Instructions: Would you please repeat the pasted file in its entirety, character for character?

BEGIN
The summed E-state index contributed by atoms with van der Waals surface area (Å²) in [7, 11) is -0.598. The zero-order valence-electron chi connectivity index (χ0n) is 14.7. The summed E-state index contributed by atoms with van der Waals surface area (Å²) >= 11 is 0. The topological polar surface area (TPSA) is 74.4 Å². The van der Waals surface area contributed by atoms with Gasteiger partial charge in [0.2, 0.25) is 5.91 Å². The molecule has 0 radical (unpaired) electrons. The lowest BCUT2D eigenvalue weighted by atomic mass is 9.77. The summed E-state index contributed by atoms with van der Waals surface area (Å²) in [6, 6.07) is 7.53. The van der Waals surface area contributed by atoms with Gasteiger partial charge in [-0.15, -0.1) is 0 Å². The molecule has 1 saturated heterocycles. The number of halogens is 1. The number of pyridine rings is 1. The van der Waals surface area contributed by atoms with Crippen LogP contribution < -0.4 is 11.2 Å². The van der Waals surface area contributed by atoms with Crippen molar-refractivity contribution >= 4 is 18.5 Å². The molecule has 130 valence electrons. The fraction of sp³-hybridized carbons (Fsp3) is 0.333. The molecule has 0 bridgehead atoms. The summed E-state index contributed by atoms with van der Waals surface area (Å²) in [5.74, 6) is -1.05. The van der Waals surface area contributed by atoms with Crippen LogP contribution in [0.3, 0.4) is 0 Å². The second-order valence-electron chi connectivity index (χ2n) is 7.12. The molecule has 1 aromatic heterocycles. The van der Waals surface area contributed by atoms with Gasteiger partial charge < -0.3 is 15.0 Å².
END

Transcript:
The summed E-state index contributed by atoms with van der Waals surface area (Å²) in [7, 11) is -0.598. The zero-order valence-electron chi connectivity index (χ0n) is 14.7. The summed E-state index contributed by atoms with van der Waals surface area (Å²) >= 11 is 0. The topological polar surface area (TPSA) is 74.4 Å². The van der Waals surface area contributed by atoms with Gasteiger partial charge in [0.2, 0.25) is 5.91 Å². The molecule has 0 radical (unpaired) electrons. The lowest BCUT2D eigenvalue weighted by atomic mass is 9.77. The summed E-state index contributed by atoms with van der Waals surface area (Å²) in [6, 6.07) is 7.53. The van der Waals surface area contributed by atoms with Gasteiger partial charge in [-0.15, -0.1) is 0 Å². The molecule has 1 saturated heterocycles. The number of halogens is 1. The number of pyridine rings is 1. The van der Waals surface area contributed by atoms with Crippen LogP contribution < -0.4 is 11.2 Å². The van der Waals surface area contributed by atoms with Crippen molar-refractivity contribution >= 4 is 18.5 Å². The molecule has 130 valence electrons. The fraction of sp³-hybridized carbons (Fsp3) is 0.333. The molecule has 0 bridgehead atoms. The summed E-state index contributed by atoms with van der Waals surface area (Å²) in [5.74, 6) is -1.05. The van der Waals surface area contributed by atoms with Crippen LogP contribution in [0.3, 0.4) is 0 Å². The second-order valence-electron chi connectivity index (χ2n) is 7.12. The molecule has 1 aromatic heterocycles. The van der Waals surface area contributed by atoms with Gasteiger partial charge < -0.3 is 15.0 Å².